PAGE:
Yet, while Bombards allegation appears not to have been entirely accurate, it does not appear to have been intended to mislead the court. As such, while I caution Bombard, going forward, to avoid overstatement and to ensure that his sworn statements to this (and any other) court are entirely accurate, I find that sanctions against Bombard or Respondents would not be appropriate. [Note 55] Thus, Petitioner and Ranneys Motion for Sanctions is hereby DENIED in all respects. [Note 56]
In conclusion, with respect to the issues adjudicated at trial, in accordance with the courts above-noted findings, Petitioners requests for relief in her Second Amended Petition to Try Title are hereby DENIED, with prejudice, on the merits for the reasons stated herein. The Second Amended Petition to Try Title and this case are therefore DISMISSED, with prejudice.
This court will retain post-judgment jurisdiction over this matter pending the resolution of Respondents motion for sanctions, which, as noted above, will be addressed solely to the extent specified herein. Respondents request for the dismissal of this case as a sanction is DENIED. Petitioner/Ranneys motion for sanctions is DENIED in all respects.
Judgement to issue accordingly.
[Note 1] Petitioner thereafter amended her pleadings twice, by filing her First Amended Petition to Try Title on August 15, 2012 (which added additional Respondents) and her Second Amended Petition to Try Title on October 9, 2012, which added further additional Respondents, as well as a challenge to the July 2012 foreclosure deed to Locus from BONYM to BONYM (discussed below).
[Note 2] Respondents include BONYM, Mortgage Electronic Registration Systems, Inc. (MERS), GMAC Mortgage, LLC - Residential Asset Mortgage Products, Inc. (GMAC), and JPMorgan Chase Bank, N.A.
[Note 3] Respondents Merrimack Mortgage Co., Inc. (Merrimack) and Applied Mortgage Services, Corp. (Applied) did not join in this motion, but rather each filed disclaimers, disclaiming any right and title to Locus.
[Note 4] Counsel for Merrimack and Applied appeared at this hearing. After discussion with the parties, this court ALLOWED the Disclaimer of Merrimack and the Disclaimer of Applied. By this Decision, this court hereby DEFAULTS Respondent South Star Funding LLC (South Star), by and through its Chapter 7 Trustee, Harry W. Pettigrew, which has not filed an answer or appearance in this case.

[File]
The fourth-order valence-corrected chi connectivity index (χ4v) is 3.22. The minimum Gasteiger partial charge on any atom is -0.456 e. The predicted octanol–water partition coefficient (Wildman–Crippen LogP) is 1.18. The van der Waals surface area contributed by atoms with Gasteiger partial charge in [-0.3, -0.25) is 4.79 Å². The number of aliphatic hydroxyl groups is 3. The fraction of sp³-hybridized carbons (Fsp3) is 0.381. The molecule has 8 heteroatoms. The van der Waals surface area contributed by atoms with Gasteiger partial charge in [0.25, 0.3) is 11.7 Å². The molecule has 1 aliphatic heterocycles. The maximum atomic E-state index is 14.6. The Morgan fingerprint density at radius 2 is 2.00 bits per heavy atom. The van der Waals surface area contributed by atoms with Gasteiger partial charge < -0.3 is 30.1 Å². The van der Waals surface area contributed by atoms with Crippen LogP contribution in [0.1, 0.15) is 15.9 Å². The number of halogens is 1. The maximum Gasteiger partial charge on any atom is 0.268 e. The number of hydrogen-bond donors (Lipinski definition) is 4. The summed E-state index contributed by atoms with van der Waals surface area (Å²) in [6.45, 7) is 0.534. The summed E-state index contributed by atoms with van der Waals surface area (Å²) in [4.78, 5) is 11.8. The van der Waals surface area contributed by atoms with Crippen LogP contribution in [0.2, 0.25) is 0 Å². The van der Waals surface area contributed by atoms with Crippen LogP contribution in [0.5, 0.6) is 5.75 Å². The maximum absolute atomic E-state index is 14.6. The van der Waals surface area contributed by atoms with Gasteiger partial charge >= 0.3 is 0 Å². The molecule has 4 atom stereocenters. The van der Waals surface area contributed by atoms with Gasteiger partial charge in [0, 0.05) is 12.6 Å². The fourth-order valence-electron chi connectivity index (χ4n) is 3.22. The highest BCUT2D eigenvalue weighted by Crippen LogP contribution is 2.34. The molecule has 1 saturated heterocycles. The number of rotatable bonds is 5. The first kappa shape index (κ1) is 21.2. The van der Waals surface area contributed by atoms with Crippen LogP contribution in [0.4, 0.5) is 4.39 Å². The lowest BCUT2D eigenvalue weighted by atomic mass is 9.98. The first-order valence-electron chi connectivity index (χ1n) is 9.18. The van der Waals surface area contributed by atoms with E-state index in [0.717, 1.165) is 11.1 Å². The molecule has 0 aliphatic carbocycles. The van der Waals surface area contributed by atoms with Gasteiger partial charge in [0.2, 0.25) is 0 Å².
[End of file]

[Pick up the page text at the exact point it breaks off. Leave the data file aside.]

[Note 5] In considering a motion to dismiss for failure to state claim under Rule 12(b)(6) of the Massachusetts Rules of Civil Procedure, the allegations of the complaint, as well as such inferences as may be drawn therefrom in the Petitioners favor, are to be taken as true. Nader v. Citron, 372 Mass. 96 , 98 (1977). The court will not accept legal conclusions cast in the form of factual allegations. Iannacchino v. Ford Motor Co., 451 Mass. 623 , 633 (2008) (quoting Schaer v. Brandeis Univ., 432 Mass. 474 , 477 (2000)). Generally, if matters outside the pleadings are presented to and not excluded by the court, the motion will be treated as a motion for summary judgment. See Mass. R. Civ. P. 12(b), 12(c). Under Rule 12(b), a court may treat a Rule 12(b)(6) motion to dismiss as a motion for summary judgment if matters outside the pleadings are presented and not excluded by the court. Respondents submitted many documents that are clearly beyond what was submitted with the pleadings. The court intended to utilize such documents in its analysis, and as a result, determined judicial economy necessitated a conversion from a Rule 12(b)(6) motion to a Rule 56 Motion.
[Note 6] While the motion was under advisement, on September 25, 2013, Respondents notified the parties and the court that they had substituted their former attorneys (Prince Lobel Tye LLP) for Hinshaw & Culbertson LLP, who filed appearances as of that date, and who today remain their counsel of record.
[Note 7] Items 3 and 4 of the triable issues specified in Land Court Decision 1 were later removed from contention by the parties.
[Note 8] This was actually Ranneys second Motion to Withdraw; his first such motion (filed on June 28, 2013) was voluntarily withdrawn after Ranney and Petitioner apparently resolved a billing dispute.
[Note 9] Around the time that Land Court Decision 1 was issued, the parties began to engage in motion practice regarding discovery. On September 23, 2013, despite the fact that the Motion to Dismiss was still under advisement, Petitioner moved to compel responses to discovery requests; Respondents opposed this motion and cross-moved for a protective order on October 2, 2013. On October 21, 2013, Respondents moved for an order permitting the parties to engage in discovery. On October 24, 2013, the parties entered into a stipulation by which they agreed to commence discovery.
[Note 10] Petitioner appealed the February 2014 Order to the Massachusetts Appeals Court, but the appeal was denied on April 1, 2014 as untimely.
[Note 11] Respondents counsel represented that they had attempted to serve Ranney at his office, but that he or his representatives refused service. Counsel also alleged that service was attempted at Ranneys last known address, but that the Sheriff declined to make service because the property appeared to be an unoccupied rental property. The court, on the record, opined that if the Sheriff had left copies of the subpoena at this residential address, service thereof would have been good.